Subclinical Cushing's Syndrome Due to ACTH-Independent Macronodular Adrenal Hyperplasia Associated with Possible Mccune-Albright Syndrome

Presentation Number: SUN-0786
Date of Presentation: June 22nd, 2014

Saba Wasim Aziz*1, Deepika Nallala2 and Carmel Maria Fratianni1
1Southern Illinois University School of Medicine, Springfield, IL, 2Springfield Diabetes and Endocrine Center, Springfield, IL

Abstract

Background: ACTH-independent macronodular adrenal hyperplasia (AIMAH) is an uncommon cause of glucocorticoid excess, responsible for <1% of cases of Cushing’s Syndrome (CS). AIMAH with cortisol excess associated with McCune-Albright syndrome (MAS) is a rarely reported constellation, although they are allied phenotypes mapping to 20q13.32 with somatic mutations of GNAS1. We present a case of subclinical CS due to AIMAH arising in association with possible MAS.

Clinical Case: A 66 y/o male with h/o early onset puberty, Graves’ disease with postablative hypothyroidism & colonic adenomas was evaluated for incidentally noted bilateral adrenal nodules: 4.6cm on Right and 3.4cm on Left with radiographic features consistent with benign adenomas. Interval radiographic stability had been noted over 3 years time. There was no family h/o adrenal nodules or endocrine hyperfunction. The patient had no clinical features of Cushing’s aside from osteopenia documented by DEXA scan. He gave a clear h/o early puberty, and was “shaving a real beard” by 11 years. No café au lait spots or other lentingines were evident on physical examination which was otherwise unremarkable. Biochemical Evaluation: ACTH levels are repeatedly subnormal: ACTH 5.3, 7.5 pg/mL (10 – 60) with normal range am cortisol 13.0 mcg/dL (8-27.0). AM cortisol levels following 1 mg Overnight Dexamethasone Suppression Testing (ONDST) are reproducibly elevated:  cortisol 4.3, 3.2 and 3.4 mcg/dL (normal<1.8), with simultaneous Dexamethasone level documenting absorption:  Level  230 ng/dL (Expected 8am post 1 mg ONDST: 140 -195). Abnormal cortisol dynamics are documented with salivary cortisol done 12 hours apart, 12Noon & Midnight: Salivary Cortisol 134 ng/dL and 165 ng/dL (normal 7-9am 100-750, Midnight <100). Assessments of 24 hour Urine Free Cortisol have been in the normal or high normal range however: 45 , 43 and 17 mcg/24h [Normal 3.5 to 45]. While 24 hour urine cortisol is not frankly elevated, the inappropriate cortisols following ONDST and abnormal midnight salivary cortisol suggests subclinical CS. In retrospect he gives a history of sexual precocity and atraumatic fracture of left lower leg in childhood with persistent knee, back and hip pains. Radiologies are pending. Endocrine hyperfunction with past hyperthyroidism is also notable and could suggest MAS.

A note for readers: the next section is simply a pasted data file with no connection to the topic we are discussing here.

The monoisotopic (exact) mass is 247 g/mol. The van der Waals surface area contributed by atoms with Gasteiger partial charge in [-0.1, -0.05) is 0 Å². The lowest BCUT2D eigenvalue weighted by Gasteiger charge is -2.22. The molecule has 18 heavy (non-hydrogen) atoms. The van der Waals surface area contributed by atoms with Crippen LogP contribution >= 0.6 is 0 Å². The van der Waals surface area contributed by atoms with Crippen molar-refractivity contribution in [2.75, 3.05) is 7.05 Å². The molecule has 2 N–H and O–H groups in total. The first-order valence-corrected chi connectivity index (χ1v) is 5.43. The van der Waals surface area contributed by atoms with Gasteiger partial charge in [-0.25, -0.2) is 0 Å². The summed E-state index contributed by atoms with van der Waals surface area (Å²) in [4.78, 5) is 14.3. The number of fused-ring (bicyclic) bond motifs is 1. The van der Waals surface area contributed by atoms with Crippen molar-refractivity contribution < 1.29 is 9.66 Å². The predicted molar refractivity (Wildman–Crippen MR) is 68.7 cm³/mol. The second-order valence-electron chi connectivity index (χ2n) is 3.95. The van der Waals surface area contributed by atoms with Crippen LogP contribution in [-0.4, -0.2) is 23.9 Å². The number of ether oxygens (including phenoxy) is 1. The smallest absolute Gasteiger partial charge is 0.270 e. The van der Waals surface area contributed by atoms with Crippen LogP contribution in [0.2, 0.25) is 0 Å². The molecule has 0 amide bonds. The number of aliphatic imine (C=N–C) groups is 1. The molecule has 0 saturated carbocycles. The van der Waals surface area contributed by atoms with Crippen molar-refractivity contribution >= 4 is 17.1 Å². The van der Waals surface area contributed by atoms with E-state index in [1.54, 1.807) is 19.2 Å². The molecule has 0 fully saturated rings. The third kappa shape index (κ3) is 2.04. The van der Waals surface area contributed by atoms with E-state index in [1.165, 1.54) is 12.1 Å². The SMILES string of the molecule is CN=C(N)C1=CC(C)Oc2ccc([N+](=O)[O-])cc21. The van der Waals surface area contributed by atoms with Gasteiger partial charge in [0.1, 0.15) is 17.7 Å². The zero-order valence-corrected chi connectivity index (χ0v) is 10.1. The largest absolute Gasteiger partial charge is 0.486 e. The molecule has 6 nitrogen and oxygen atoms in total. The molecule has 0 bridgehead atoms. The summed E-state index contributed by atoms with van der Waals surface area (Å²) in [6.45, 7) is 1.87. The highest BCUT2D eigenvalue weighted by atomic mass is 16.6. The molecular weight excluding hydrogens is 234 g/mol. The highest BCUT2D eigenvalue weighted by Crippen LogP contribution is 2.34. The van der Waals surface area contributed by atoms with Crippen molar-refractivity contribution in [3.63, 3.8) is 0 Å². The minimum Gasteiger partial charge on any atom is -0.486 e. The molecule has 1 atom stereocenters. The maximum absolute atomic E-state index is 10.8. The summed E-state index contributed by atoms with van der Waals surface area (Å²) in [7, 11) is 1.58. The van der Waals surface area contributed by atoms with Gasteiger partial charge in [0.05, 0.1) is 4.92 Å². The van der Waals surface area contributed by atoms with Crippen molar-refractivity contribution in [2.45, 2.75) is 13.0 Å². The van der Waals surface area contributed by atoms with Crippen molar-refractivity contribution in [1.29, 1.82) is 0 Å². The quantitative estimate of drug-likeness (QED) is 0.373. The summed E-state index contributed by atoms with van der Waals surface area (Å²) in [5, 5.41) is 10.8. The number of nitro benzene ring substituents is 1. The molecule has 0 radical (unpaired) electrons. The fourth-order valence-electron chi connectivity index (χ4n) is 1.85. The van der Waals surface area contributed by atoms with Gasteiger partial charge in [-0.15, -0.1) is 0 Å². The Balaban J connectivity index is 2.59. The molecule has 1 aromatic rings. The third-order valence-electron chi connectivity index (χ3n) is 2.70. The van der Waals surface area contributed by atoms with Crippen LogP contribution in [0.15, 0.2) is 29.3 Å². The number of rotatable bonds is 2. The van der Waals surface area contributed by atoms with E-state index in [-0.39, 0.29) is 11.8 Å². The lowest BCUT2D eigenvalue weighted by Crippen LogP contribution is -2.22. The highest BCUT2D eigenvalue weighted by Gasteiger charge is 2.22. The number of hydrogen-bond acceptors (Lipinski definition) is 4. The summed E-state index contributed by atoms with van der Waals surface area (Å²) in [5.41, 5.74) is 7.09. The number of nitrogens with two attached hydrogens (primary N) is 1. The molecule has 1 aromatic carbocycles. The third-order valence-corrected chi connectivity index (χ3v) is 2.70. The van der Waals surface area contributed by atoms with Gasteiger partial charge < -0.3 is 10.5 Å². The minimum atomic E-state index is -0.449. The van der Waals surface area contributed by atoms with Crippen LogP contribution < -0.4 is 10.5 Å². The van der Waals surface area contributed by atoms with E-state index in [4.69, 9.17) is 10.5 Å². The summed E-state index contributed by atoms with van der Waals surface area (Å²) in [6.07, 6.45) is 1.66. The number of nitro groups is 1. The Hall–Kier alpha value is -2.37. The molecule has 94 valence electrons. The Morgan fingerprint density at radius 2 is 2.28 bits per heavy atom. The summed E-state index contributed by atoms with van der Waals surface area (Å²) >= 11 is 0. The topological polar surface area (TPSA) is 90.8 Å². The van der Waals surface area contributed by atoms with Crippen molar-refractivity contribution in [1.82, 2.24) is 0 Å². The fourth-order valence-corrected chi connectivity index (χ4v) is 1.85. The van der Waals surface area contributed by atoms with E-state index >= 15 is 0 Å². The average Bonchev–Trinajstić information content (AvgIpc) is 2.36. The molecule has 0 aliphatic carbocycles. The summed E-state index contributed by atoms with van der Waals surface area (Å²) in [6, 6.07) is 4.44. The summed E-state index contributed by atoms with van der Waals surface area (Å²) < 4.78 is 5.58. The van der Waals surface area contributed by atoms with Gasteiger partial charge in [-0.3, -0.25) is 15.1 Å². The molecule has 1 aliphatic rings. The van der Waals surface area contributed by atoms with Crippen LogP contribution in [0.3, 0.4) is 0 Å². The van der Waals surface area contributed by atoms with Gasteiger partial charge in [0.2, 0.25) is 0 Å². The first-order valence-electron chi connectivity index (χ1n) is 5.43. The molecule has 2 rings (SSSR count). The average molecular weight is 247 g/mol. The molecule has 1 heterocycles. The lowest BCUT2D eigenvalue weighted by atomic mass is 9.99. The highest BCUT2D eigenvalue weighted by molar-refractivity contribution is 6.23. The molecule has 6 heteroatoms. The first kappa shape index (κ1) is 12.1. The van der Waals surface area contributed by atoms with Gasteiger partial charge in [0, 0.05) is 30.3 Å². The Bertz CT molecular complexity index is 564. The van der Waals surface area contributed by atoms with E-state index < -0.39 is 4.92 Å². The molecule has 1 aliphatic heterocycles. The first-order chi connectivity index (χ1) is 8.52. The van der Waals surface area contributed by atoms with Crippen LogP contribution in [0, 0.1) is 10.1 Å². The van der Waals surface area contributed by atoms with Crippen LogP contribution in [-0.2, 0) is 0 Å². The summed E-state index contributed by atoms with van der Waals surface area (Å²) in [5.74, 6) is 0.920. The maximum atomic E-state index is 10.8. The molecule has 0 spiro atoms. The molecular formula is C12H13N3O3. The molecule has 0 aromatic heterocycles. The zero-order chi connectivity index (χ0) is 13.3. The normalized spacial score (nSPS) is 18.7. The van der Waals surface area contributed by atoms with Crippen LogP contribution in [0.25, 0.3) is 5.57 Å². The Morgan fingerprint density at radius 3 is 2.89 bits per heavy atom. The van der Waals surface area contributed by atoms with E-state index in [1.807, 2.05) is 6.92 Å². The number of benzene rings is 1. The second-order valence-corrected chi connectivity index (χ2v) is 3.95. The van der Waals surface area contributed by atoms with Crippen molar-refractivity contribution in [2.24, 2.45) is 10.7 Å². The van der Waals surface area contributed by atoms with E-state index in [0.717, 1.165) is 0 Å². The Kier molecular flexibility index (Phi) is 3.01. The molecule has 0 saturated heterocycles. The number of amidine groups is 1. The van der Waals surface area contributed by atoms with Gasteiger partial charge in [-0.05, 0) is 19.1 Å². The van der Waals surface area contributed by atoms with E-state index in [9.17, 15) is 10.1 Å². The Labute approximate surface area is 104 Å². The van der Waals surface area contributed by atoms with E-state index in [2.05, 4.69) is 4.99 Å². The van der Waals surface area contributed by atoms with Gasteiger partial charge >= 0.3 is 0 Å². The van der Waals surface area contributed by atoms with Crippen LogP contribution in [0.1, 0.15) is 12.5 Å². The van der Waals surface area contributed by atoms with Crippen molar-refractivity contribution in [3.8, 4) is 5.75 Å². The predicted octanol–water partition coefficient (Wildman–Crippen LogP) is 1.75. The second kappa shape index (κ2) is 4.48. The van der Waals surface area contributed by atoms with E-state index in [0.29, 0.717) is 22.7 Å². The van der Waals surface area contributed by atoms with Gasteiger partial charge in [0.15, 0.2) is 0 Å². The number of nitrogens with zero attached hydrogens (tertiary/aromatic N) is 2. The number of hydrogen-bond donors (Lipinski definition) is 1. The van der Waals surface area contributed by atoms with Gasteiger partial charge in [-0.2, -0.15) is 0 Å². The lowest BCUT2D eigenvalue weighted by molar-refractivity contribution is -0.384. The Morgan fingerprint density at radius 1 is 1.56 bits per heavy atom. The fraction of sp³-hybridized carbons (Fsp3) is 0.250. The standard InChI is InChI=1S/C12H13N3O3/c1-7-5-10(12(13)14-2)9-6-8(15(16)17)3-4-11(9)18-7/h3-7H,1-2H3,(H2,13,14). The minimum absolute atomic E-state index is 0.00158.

Conclusion: Patient with subclinical CS due to AIMAH should be monitored periodically for development of overt CS. Identification of aberrant receptors could direct a tailored pharmacological approach to control abnormal steroidogenesis; alternatively, unilateral or bilateral adrenalectomy could be considered. CS associated with MAS is a rare variant of AIMAH and should be suspected in patients with sexual precocity, skeletal manifestations and other endocrine hyperfunction.

 

Nothing to Disclose: SWA, DN, CMF